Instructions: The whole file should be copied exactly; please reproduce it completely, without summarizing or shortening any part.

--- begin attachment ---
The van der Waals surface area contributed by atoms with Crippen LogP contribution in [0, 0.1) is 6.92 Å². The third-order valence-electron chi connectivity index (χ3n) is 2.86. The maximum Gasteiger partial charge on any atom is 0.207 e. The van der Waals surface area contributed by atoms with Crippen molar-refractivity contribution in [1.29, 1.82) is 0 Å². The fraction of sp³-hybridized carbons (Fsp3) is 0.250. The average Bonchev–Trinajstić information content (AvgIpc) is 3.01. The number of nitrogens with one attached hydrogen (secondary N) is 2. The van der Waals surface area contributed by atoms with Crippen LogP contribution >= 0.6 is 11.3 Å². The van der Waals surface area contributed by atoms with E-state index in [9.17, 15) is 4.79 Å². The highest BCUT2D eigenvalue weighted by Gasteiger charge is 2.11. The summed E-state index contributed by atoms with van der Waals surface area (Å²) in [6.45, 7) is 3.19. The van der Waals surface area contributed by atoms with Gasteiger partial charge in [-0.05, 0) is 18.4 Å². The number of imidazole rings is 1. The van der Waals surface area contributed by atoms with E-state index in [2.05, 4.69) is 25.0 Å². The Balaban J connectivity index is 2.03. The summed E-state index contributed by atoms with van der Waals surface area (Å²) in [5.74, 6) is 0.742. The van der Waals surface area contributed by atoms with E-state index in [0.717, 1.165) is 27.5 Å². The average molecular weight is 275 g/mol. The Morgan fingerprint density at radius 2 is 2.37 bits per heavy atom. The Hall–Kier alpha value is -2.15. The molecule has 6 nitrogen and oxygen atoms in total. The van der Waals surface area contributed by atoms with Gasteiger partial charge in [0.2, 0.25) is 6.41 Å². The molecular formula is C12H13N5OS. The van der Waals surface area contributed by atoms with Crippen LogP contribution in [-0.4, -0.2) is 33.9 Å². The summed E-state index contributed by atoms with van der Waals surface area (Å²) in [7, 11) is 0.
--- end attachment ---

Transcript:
The van der Waals surface area contributed by atoms with Crippen LogP contribution in [0, 0.1) is 6.92 Å². The third-order valence-electron chi connectivity index (χ3n) is 2.86. The maximum Gasteiger partial charge on any atom is 0.207 e. The van der Waals surface area contributed by atoms with Crippen molar-refractivity contribution in [1.29, 1.82) is 0 Å². The fraction of sp³-hybridized carbons (Fsp3) is 0.250. The average Bonchev–Trinajstić information content (AvgIpc) is 3.01. The number of nitrogens with one attached hydrogen (secondary N) is 2. The van der Waals surface area contributed by atoms with Crippen LogP contribution >= 0.6 is 11.3 Å². The van der Waals surface area contributed by atoms with E-state index in [9.17, 15) is 4.79 Å². The highest BCUT2D eigenvalue weighted by Gasteiger charge is 2.11. The summed E-state index contributed by atoms with van der Waals surface area (Å²) in [6.45, 7) is 3.19. The van der Waals surface area contributed by atoms with Gasteiger partial charge in [-0.05, 0) is 18.4 Å². The number of imidazole rings is 1. The van der Waals surface area contributed by atoms with E-state index in [2.05, 4.69) is 25.0 Å². The Balaban J connectivity index is 2.03. The summed E-state index contributed by atoms with van der Waals surface area (Å²) in [5.74, 6) is 0.742. The van der Waals surface area contributed by atoms with E-state index in [0.717, 1.165) is 27.5 Å². The average molecular weight is 275 g/mol. The Morgan fingerprint density at radius 2 is 2.37 bits per heavy atom. The Hall–Kier alpha value is -2.15. The molecule has 6 nitrogen and oxygen atoms in total. The van der Waals surface area contributed by atoms with Gasteiger partial charge in [0.2, 0.25) is 6.41 Å². The molecular formula is C12H13N5OS. The van der Waals surface area contributed by atoms with Crippen LogP contribution in [-0.4, -0.2) is 33.9 Å². The summed E-state index contributed by atoms with van der Waals surface area (Å²) in [7, 11) is 0.